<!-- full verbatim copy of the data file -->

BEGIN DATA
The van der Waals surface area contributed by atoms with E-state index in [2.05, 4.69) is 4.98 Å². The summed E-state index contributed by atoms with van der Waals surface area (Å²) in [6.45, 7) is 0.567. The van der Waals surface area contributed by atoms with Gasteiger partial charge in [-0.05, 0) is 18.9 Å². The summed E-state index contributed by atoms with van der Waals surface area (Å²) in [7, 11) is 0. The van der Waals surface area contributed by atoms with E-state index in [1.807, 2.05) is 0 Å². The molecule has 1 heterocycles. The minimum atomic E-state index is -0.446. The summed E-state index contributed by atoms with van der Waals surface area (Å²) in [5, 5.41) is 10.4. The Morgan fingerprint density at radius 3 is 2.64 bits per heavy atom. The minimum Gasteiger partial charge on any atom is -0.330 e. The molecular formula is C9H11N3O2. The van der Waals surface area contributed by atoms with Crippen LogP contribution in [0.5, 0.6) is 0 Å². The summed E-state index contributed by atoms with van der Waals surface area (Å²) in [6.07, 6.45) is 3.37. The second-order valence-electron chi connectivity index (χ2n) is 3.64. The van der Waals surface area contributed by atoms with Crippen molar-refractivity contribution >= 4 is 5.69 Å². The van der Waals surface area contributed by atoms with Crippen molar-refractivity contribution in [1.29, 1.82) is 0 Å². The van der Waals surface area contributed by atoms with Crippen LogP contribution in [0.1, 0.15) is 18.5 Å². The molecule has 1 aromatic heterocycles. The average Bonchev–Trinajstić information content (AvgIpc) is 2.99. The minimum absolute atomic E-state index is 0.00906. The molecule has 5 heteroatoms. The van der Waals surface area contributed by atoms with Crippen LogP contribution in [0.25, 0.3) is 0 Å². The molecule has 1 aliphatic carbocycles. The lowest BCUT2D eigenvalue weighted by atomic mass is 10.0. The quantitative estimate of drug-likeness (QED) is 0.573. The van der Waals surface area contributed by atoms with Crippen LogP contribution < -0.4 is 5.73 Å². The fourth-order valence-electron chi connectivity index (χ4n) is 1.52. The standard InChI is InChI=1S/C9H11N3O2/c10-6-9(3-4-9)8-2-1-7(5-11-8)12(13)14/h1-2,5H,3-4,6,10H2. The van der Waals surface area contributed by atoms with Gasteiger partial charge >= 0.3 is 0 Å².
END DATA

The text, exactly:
The van der Waals surface area contributed by atoms with E-state index in [2.05, 4.69) is 4.98 Å². The summed E-state index contributed by atoms with van der Waals surface area (Å²) in [6.45, 7) is 0.567. The van der Waals surface area contributed by atoms with Gasteiger partial charge in [-0.05, 0) is 18.9 Å². The summed E-state index contributed by atoms with van der Waals surface area (Å²) in [7, 11) is 0. The van der Waals surface area contributed by atoms with E-state index in [1.807, 2.05) is 0 Å². The molecule has 1 heterocycles. The minimum atomic E-state index is -0.446. The summed E-state index contributed by atoms with van der Waals surface area (Å²) in [5, 5.41) is 10.4. The Morgan fingerprint density at radius 3 is 2.64 bits per heavy atom. The minimum Gasteiger partial charge on any atom is -0.330 e. The molecular formula is C9H11N3O2. The van der Waals surface area contributed by atoms with Crippen LogP contribution in [0.5, 0.6) is 0 Å². The summed E-state index contributed by atoms with van der Waals surface area (Å²) in [6.07, 6.45) is 3.37. The second-order valence-electron chi connectivity index (χ2n) is 3.64. The van der Waals surface area contributed by atoms with Crippen molar-refractivity contribution >= 4 is 5.69 Å². The van der Waals surface area contributed by atoms with Crippen molar-refractivity contribution in [1.29, 1.82) is 0 Å². The van der Waals surface area contributed by atoms with Crippen LogP contribution in [0.1, 0.15) is 18.5 Å². The molecule has 1 aromatic heterocycles. The average Bonchev–Trinajstić information content (AvgIpc) is 2.99. The minimum absolute atomic E-state index is 0.00906. The molecule has 5 heteroatoms. The van der Waals surface area contributed by atoms with Crippen LogP contribution in [0.25, 0.3) is 0 Å². The molecule has 1 aliphatic carbocycles. The lowest BCUT2D eigenvalue weighted by atomic mass is 10.0. The quantitative estimate of drug-likeness (QED) is 0.573. The van der Waals surface area contributed by atoms with Crippen LogP contribution < -0.4 is 5.73 Å². The fourth-order valence-electron chi connectivity index (χ4n) is 1.52. The standard InChI is InChI=1S/C9H11N3O2/c10-6-9(3-4-9)8-2-1-7(5-11-8)12(13)14/h1-2,5H,3-4,6,10H2. The van der Waals surface area contributed by atoms with Gasteiger partial charge >= 0.3 is 0 Å².